To fellow flyfishers in Southeast Louisiana, our loved ones are wondering: Where have you been? Their concern is that, with most of the coast closed to fishing, and the rivers high the last couple of months, we shouldn’t be disappearing on weekends.
Well, now it’s time to come clean. We’ve been seeing someone else — other than speckled trout or redfish. We’ve been seeing Rio Grande perch. And lots of them.
Go to New Orleans CIty Park any Saturday or Sunday. You’ll spot several flycasters working the numerous bayous, ponds and lagoons in an effort to catch America’s only native cichlid.
Two years ago, I chronicled the story of the Rios in our state. Originally limited to their home waters in South Texas and Mexico, they began appearing in 1996 in canals in Orleans and Jefferson parishes, and even in Lake Pontchartrain.
It’s believed that tropical fish were routinely dumped into these canals by pet-store owners. Some died off quickly, others from the cold of winter. But many of the Rios, able to withstand water temperatures as low as 50 degrees, survived.
Rios can thrive in conditions that our native sunfishes find marginal at best. When Katrina flooded Orleans and Jefferson parishes, many bass and bream were killed. But the Rios prospered, and took advantage of high water to expand their territory.
How prolific did they become? The New Orleans City Park Rodeo has a Rio Division, where teams of anglers compete for most fish brought in. At the 2008 event, all of the teams registered in several hundred fish, with “Team Camo” taking first place with 961 Rios.
By last year, the water quality in most of the urban waterways had improved substantially. In turn, equilibrium has set in. Anglers are now catching more sunfish out of Bayou St. John than Rios.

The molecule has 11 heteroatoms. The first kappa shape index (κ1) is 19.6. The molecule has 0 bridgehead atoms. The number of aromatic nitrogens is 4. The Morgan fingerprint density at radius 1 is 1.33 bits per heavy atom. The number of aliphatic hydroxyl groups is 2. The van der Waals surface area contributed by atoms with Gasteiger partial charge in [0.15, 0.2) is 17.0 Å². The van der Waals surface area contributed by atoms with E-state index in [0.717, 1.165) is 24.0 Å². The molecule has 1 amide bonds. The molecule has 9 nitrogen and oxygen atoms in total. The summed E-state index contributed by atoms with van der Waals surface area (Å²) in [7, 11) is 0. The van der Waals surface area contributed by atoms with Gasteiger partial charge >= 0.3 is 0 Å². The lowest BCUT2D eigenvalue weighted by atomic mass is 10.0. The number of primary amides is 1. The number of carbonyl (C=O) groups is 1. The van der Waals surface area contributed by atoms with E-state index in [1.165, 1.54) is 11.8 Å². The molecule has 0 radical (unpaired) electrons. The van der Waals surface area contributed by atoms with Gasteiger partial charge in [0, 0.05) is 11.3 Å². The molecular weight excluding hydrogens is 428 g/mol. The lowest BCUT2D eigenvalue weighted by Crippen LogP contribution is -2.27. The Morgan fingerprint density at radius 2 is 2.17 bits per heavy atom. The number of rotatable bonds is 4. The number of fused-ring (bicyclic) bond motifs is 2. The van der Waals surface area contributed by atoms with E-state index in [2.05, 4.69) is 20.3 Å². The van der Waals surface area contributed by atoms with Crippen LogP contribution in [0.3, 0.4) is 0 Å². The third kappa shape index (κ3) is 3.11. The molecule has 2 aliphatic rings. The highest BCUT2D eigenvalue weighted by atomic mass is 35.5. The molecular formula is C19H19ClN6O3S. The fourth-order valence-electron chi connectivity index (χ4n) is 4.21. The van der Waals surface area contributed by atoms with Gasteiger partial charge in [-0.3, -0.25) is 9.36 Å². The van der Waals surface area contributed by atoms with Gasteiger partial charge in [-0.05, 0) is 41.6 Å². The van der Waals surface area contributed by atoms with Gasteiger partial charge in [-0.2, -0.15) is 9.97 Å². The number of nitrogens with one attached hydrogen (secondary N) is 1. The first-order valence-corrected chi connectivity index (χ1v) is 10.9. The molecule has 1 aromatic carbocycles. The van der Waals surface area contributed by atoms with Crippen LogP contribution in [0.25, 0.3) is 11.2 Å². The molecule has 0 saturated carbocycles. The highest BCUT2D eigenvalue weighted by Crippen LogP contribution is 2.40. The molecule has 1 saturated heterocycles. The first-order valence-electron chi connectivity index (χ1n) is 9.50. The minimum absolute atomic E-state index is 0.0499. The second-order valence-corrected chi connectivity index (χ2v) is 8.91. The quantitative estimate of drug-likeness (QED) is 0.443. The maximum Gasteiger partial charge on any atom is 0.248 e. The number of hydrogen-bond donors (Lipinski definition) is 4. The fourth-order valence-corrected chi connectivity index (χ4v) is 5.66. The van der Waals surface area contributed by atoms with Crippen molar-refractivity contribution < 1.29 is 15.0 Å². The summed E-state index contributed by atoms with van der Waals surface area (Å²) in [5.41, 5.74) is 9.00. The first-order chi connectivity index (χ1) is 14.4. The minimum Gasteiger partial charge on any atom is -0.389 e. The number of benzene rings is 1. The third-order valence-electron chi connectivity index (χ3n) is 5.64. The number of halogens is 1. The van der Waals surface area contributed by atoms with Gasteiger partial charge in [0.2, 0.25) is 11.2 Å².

Some anglers also believe that their numbers have been reduced due to the stocking of Florida largemouth bass. Bass love Rios. If you hook a small Rio, don’t be surprised if a bucketmouth comes along and swallows it whole.
This past winter was one of the coldest on record. Many thought the Rios had been wiped out, especially since none were caught during the NOCP Rodeo in March.
Weeks later, they reappeared. Fewer in numbers, but larger in size.
Most outdoor writers are puzzled as to why flyrodders are fascinated with Rios. The Louisiana Outdoors Writers Association doesn’t even allow entries for their state records. Catch a large gafftop catfish, which is a sucker for dead shrimp, and you’re in the records. But land a beautiful electric-blue Rio Grande perch with a handmade fly, and you’re out of luck.
The arguments against are 1) it’s an invasive species and 2) these fish don’t fight like bluegill do.
First off, if we don’t want non-Louisiana fish in our waters, stop stocking Florida bass. Second, Rios may not fight as hard as bream, but then what does?
Anyone who has ever raised Rios in their aquarium will tell you two things. First, they get very big, very fast. Second, when removing a large Rio from the aquarium, you’d better have a net. These chunky fish are almost impossible to hold — they’re pure muscle!
For some strange reason, their fight doesn’t match their awesome strength. But there are times when it does. Normally, flycasters use light tackle — 1-weight through 4-weight rods — to fish this species. But if you hook a 12-inch Rio and it’s in a bad mood — trust me, nothing less than a 6-weight rod can land such a fish!
In September 2009, the New Orleans Fly Fishers held the first-ever Rio Grande Fly Fishing Rodeo. Members of flyrod clubs across the state were invited to participate. Folks from Shreveport, Natchitoches, Monroe and elsewhere flocked to pursue the biggest Rio on fly. And to enjoy po-boys, beignets and other local treats.